W3C Social Business Jam - Flurry No. 1 - The Org Chart is dead
cmw.osdude 120000QT77 Comment (1) Visits (1935)
[Remember that even though I work for IBM I am an individual with my own thoughts and ideas. Anything I write here may not necessarily represent the views of the IBM Corporation or its partners... though I'm hoping that's only a matter of time before they catch up.]
As I participate in the W3C Social Business Jam, I'm going to put out little flurries of thought about topics as they strike me. Maybe they'll get you thinking too.
The first one comes from a post from Mark Weitzel suggesting that the Org Chart is dead... that the current modes of communication, driven by social tools has blurred and even broken the clear, hierarchical lines of a business organization as people look up down and sideways for expertise to solve problems. I've certainly experienced some of this myself.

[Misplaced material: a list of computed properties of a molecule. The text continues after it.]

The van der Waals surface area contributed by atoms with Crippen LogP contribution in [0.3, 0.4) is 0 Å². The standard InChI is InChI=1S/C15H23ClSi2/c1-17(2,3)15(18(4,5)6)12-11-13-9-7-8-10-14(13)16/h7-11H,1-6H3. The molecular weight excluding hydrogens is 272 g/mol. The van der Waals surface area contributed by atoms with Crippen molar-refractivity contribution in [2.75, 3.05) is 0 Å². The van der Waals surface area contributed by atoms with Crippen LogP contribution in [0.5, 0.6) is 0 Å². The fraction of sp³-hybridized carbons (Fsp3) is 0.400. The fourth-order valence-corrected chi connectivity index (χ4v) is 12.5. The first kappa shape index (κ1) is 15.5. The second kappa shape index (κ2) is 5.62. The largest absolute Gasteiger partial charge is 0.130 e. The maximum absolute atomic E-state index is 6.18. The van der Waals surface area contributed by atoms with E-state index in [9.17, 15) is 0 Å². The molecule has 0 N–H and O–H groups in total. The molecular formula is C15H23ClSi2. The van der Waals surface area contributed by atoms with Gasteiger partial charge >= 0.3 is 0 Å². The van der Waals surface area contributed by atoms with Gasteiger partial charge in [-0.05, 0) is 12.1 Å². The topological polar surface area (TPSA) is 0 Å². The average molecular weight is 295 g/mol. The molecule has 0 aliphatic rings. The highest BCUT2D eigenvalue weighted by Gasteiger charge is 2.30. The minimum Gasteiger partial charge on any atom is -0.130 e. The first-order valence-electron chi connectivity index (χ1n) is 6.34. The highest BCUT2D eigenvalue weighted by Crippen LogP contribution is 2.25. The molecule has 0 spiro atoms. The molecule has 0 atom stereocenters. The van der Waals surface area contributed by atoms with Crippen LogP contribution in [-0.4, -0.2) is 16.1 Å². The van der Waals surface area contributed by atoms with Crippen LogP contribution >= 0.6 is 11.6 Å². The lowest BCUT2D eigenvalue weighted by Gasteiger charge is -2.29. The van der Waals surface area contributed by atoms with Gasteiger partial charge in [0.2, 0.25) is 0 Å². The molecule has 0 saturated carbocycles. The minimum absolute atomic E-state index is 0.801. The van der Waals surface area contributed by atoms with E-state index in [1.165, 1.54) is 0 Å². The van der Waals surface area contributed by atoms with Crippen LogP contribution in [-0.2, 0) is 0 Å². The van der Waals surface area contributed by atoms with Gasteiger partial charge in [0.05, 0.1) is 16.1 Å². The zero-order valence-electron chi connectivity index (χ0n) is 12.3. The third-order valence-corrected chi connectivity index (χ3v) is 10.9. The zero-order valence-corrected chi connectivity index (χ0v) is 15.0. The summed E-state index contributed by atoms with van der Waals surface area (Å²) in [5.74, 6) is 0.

Is this change disruptive to business or will it help drive us into the future? There are ideas on both sides. Sometimes that chart works to our advantage. It makes sure that ideas and work get some vetting before they work themselves up and out to the public. On the other hand, that vetting can stifle creativity and introduce sluggishness that prevents a business from taking advantage of opportunity.
How does all of this reflect on people's expectations? I know as a customer I like to feel that the person I am talking to has the full authority to help me with everything that I need. I get nervous when things have to escalate and often feel like I'm being played by the system, to see if I'm really serious about getting help. However, within my business I like to know that if someone gives me a policy to follow that they really are the right authority and that I won't later be discovered to have broken some rule or created an unnecessary problem.
Clearly roles are changing and the resource lines may become more interconnected. It could be a revolution which changes everything for the better. It may throw a number of people into chaos who have grown to depend on strong guidance for what they do. It could also take a toll on accountability. Who is in charge of the crowd? How do we know?